“We are obliged to suspend belief, but I suspect it won’t take much to blow past March plenaries without agreement on some key topics,” our source continued.

“The problem is it will only take one little thing to hold up the whole lot. The release has to be an independently implantable document set. If anything that is mandatory to support is not included, they have to make it optional, remove it completely to the next release or delay. First two options would require a lot of work in themselves.

“e-meetings do not make agreement easy, and it would only take one topic to get political to have someone attempt to throw everything into question as a tactic.”

As it stands, the group is attempting to negotiate the specifications for the RAN aspect of Release 16. The virtualisation components are all largely finalised, while the core aspect is not due until June, when Release 16 would be theoretically frozen. That said, any delay would push these timelines back once again.

According to Dario Talmesio, Principal Analyst & Practice Leader for Omdia, further delay to Release 16 could cascade and possibly have an echo effect throughout the industry. Time to ROI would be increased, which would not be considered welcome news for the financially strained telcos or vendors which have been promised shareholders 5G fortunes.

With RAN being the topic of debate currently, the standards hang in a precarious position. RAN is the aspect of network infrastructure which attracts the most attention because of the scale of deployment. While other standards missions can run in parallel, RAN is critical to product development timelines. Delays here would be heart-breaking for telcos and vendors, but there could also be a knock-on effect for the International Mobile Telecommunications-2020 requirements issued by the ITU.

Although our source was not necessarily the most confident, there are some who are a bit more optimistic.

“The next set of 3GPP meetings have been turned ‘virtual’ and in 3GPP SA2 at least all Release 17 proposals are postponed until the April meeting,” said Alan Carlton, VP of Wireless and Internet Technologies at InterDigital.

“In the upcoming meeting companies will only be allowed to submit corrections to Release 16. This will obviously cause some delays. New ad hoc meetings to catch up will have to be approved and it is not certain all companies will agree to that. Hopefully this is just a blip and thing will get caught-up post this somewhat unusual ‘flu’ season.”

The 3GPP is maintaining an optimistic position on the meetings for the next six weeks and will not make a call on the timelines until TSG Chairs have a chance to discuss progress.

Etisalat goes big on OpenRAN with Parallel Wireless

Operator group Etisalat is trialing OpenRAN tech across its markets in Middle East, Asia and Africa in partnership with ORAN specialist Parallel Wireless.

One of the reasons for this sudden keenness on ORAN, which seeks to unbundle the components and software inside the radio access network with a view to making it cheaper and more flexible, is apparently the concept of ‘All G’. That refers the convergence of all generations of cellular technology onto a single software platform, which would both save cash and simplify network management.

“Today’s announcement is a global achievement setting a technological benchmark across our markets,” said Hatem Bamatraf, CTO of Etisalat International. “This is in line with our long-term strategy and vision of ‘Driving the Digital Future to empower societies’ that has translated to provide the best-in-class customer experience and deliver best value to our shareholders.

The global trials of OpenRAN with Parallel Wireless reiterate Etisalat’s commitment to our vision encouraging us to take the lead in OpenRAN by conducting field trials with various leading technology partners to create an innovative ecosystem in all of our markets. This is also the world’s first ‘All G’ OpenRAN set to provide efficiency and cost benefits for 4G and 5G in addition to setting a roadmap for the next generation of telecom networks.”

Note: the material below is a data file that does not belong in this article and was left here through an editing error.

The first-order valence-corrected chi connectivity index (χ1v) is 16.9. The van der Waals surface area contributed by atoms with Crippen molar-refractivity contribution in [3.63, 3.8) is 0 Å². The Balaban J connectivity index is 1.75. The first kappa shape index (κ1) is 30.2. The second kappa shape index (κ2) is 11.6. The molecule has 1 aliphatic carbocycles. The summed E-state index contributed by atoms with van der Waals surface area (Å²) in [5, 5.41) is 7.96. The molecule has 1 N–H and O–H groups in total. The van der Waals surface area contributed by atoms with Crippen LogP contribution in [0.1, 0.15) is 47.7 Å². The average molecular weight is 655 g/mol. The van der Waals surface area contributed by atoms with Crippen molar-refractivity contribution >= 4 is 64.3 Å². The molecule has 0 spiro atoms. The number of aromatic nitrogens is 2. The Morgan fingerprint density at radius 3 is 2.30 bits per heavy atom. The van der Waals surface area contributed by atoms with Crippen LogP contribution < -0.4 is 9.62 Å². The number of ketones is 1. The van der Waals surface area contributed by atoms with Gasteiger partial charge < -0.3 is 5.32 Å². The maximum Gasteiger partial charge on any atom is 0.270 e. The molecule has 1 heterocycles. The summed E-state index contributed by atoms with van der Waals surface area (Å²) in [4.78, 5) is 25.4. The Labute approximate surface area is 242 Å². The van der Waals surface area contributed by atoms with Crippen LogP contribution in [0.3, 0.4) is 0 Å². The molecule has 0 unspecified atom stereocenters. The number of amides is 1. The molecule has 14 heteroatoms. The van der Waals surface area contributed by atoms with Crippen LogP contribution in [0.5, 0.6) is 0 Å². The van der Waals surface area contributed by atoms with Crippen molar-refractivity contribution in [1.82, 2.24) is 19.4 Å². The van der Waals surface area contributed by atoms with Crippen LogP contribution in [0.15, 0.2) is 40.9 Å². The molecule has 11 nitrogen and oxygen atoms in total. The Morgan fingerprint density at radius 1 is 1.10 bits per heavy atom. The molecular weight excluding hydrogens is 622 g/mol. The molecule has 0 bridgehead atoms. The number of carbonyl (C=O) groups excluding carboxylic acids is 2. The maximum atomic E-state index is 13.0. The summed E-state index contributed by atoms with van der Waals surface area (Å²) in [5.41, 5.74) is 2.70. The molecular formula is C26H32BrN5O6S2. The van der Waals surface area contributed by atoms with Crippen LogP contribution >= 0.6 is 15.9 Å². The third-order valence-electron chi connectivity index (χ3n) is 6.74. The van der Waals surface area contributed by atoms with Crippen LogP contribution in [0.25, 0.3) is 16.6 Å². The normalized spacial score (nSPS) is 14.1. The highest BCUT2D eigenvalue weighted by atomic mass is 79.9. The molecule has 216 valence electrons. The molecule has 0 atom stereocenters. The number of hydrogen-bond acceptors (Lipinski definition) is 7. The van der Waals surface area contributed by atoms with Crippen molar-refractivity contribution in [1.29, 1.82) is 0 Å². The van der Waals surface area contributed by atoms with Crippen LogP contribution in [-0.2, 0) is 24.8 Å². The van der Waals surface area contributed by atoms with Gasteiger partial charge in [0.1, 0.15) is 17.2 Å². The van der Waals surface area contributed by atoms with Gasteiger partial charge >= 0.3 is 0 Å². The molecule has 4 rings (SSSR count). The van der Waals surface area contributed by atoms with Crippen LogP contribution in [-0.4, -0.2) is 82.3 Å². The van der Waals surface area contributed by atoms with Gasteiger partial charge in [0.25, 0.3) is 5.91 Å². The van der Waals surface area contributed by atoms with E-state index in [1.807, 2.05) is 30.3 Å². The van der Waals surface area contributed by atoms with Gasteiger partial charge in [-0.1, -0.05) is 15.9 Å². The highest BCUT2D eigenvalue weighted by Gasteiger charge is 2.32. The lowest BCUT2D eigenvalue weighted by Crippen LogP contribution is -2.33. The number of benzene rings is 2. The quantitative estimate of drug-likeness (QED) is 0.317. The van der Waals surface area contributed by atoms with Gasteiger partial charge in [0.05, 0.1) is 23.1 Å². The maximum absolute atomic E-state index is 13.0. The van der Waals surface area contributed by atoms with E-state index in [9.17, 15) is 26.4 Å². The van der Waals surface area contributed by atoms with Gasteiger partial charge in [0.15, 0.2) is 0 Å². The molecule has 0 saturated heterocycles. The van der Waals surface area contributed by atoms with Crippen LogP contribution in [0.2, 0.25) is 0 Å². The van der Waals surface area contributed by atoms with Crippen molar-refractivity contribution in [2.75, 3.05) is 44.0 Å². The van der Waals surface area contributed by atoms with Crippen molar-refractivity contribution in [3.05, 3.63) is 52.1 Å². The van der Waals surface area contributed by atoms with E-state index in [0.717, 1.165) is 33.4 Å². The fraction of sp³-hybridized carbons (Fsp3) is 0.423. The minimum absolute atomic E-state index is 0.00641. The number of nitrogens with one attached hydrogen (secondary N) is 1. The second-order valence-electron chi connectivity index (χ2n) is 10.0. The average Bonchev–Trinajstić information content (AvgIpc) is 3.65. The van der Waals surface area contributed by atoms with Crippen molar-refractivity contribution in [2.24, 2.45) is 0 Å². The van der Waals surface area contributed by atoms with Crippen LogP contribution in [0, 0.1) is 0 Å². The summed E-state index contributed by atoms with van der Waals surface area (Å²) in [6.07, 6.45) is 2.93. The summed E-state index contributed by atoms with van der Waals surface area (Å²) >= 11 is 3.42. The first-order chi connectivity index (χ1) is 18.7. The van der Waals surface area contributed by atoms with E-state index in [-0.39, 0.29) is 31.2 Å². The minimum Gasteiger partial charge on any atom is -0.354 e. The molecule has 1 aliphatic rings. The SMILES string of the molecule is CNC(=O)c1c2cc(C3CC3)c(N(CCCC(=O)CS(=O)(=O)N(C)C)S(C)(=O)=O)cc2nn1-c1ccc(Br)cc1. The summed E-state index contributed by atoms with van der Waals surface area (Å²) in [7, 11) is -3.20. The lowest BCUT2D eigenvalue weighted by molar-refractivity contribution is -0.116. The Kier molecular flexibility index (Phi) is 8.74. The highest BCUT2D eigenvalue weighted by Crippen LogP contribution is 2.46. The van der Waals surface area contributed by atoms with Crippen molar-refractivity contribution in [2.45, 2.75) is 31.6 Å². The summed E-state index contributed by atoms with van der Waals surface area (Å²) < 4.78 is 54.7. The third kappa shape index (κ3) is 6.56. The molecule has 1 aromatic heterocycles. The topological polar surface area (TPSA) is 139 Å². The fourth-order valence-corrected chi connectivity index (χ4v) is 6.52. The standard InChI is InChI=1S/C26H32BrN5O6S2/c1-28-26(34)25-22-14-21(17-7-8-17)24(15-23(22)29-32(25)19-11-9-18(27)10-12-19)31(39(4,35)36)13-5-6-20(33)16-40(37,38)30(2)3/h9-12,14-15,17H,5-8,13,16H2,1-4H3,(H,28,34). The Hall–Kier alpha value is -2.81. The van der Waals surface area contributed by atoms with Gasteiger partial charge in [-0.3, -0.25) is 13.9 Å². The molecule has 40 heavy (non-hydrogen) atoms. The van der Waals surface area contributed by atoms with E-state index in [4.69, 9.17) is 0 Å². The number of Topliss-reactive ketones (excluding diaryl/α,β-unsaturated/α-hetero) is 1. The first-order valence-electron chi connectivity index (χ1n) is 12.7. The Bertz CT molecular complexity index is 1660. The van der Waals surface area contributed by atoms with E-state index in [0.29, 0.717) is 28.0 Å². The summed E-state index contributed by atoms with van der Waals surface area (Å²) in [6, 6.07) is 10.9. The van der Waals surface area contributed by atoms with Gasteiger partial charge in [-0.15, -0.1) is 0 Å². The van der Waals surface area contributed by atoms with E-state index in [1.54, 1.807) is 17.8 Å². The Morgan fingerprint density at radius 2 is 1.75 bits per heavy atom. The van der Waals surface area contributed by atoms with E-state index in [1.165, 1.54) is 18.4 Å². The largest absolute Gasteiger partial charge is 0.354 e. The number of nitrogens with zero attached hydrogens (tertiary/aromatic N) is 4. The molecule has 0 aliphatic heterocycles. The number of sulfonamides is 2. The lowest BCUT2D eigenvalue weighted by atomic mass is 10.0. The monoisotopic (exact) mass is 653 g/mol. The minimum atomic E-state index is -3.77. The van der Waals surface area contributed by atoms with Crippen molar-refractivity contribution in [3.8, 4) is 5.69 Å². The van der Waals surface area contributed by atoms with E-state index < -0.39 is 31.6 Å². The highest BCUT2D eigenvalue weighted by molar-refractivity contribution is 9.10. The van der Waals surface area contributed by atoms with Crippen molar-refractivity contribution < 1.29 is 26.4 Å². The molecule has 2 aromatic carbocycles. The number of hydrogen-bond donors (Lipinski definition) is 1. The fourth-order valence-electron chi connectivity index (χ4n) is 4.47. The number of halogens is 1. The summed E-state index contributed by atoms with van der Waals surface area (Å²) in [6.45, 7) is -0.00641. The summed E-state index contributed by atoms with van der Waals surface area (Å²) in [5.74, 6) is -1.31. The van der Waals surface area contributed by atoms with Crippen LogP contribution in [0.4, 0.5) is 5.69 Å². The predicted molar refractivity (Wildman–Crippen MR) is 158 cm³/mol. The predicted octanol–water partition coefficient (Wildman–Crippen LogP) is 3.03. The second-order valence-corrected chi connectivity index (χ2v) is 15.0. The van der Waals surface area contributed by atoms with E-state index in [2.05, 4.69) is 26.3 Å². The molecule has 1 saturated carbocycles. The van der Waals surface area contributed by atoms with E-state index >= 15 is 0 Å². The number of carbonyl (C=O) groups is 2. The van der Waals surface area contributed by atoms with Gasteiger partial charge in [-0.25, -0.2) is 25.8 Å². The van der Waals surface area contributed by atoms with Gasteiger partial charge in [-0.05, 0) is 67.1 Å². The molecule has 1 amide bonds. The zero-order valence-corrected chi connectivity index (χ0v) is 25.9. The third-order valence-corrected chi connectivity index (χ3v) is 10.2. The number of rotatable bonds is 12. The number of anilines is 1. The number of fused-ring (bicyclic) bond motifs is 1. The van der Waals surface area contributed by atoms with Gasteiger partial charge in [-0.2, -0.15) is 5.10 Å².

This looks like a significant win for Parallel, which is all-in on ORAN. Most of the telecoms industry (bar, maybe, the big RAN vendors) is keen on the concept of commoditising the RAN such that you can pick and choose your components and software. But we still seem to be some way from ORAN being able to support commercial mobile networks, so the key for companies like Parallel is to maintain momentum and interest while the technology evolves.

“As one of the leading communication providers in the emerging markets, Etisalat understands the true potential of greater leverage to their business, in both high end and low-end markets with a greater buying power by shaping the telecom ecosystem and embracing new network architectures, such as OpenRAN,” said Amrit Heer, Sales Director, MENA at Parallel Wireless.

“We are proud to have partnered with Etisalat for these engagements to deliver coverage and capacity without making extensive capital investments associated with legacy network deployments. We are proud to have been selected to support Etisalat in reimagining wireless infrastructure to be much lower cost ensuring access to innovative digital services in the region.”

ORAN is one to keep an eye on in the coming months and years. It represents a significant threat to the business models of the big RAN vendors, who sell ‘closed’ RAN solutions that require you to go all-in with them. At the very least the prospect of ORAN is a useful stick for operators to beat their vendor partners down on price with and we had expected it to be a major talking point at MWC 2020.

Three UK in a spot of bother as senior execs head for the exit

With Three’s big bet on Huawei proving to be somewhat of a disaster, two senior technologists are heading towards the exit.

Many have focused on the difficulties faced by BT in light of Huawei’s limited role in the 5G future of the UK, but Three is potentially facing the biggest headache of all. And just as the team begins to pick up the scraps of a decimated deployment strategy, two of its most senior technologists have exited the business.